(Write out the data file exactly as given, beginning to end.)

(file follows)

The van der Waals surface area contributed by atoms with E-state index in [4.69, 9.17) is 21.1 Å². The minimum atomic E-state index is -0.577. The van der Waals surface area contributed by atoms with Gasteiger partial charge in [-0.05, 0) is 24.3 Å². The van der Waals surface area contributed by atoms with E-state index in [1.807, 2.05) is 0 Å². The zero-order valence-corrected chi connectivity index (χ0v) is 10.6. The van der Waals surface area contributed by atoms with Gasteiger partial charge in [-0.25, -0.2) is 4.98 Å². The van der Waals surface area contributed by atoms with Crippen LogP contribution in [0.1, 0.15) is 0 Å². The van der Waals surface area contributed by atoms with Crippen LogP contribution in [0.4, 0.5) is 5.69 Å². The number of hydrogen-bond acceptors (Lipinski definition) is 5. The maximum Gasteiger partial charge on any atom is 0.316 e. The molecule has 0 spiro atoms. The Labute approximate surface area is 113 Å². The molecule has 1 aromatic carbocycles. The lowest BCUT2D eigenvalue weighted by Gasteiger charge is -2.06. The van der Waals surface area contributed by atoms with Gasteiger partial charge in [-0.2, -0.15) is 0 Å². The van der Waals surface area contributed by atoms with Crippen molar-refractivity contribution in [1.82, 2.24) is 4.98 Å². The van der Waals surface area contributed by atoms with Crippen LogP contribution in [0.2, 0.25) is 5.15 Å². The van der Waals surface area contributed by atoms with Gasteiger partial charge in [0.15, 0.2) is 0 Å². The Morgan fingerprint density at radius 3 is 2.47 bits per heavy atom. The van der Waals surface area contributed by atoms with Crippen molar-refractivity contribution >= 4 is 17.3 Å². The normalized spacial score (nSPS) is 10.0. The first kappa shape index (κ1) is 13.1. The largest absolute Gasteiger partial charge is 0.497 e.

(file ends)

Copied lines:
The van der Waals surface area contributed by atoms with E-state index in [4.69, 9.17) is 21.1 Å². The minimum atomic E-state index is -0.577. The van der Waals surface area contributed by atoms with Gasteiger partial charge in [-0.05, 0) is 24.3 Å². The van der Waals surface area contributed by atoms with E-state index in [1.807, 2.05) is 0 Å². The zero-order valence-corrected chi connectivity index (χ0v) is 10.6. The van der Waals surface area contributed by atoms with Gasteiger partial charge in [-0.25, -0.2) is 4.98 Å². The van der Waals surface area contributed by atoms with Crippen LogP contribution in [0.1, 0.15) is 0 Å². The van der Waals surface area contributed by atoms with Crippen LogP contribution in [0.4, 0.5) is 5.69 Å². The number of hydrogen-bond acceptors (Lipinski definition) is 5. The maximum Gasteiger partial charge on any atom is 0.316 e. The molecule has 0 spiro atoms. The Labute approximate surface area is 113 Å². The molecule has 1 aromatic carbocycles. The lowest BCUT2D eigenvalue weighted by Gasteiger charge is -2.06. The van der Waals surface area contributed by atoms with Gasteiger partial charge in [-0.2, -0.15) is 0 Å². The van der Waals surface area contributed by atoms with Crippen molar-refractivity contribution in [1.82, 2.24) is 4.98 Å². The van der Waals surface area contributed by atoms with Crippen LogP contribution in [0.2, 0.25) is 5.15 Å². The van der Waals surface area contributed by atoms with Gasteiger partial charge in [0.15, 0.2) is 0 Å². The Morgan fingerprint density at radius 3 is 2.47 bits per heavy atom. The van der Waals surface area contributed by atoms with Crippen molar-refractivity contribution >= 4 is 17.3 Å². The normalized spacial score (nSPS) is 10.0. The first kappa shape index (κ1) is 13.1. The largest absolute Gasteiger partial charge is 0.497 e.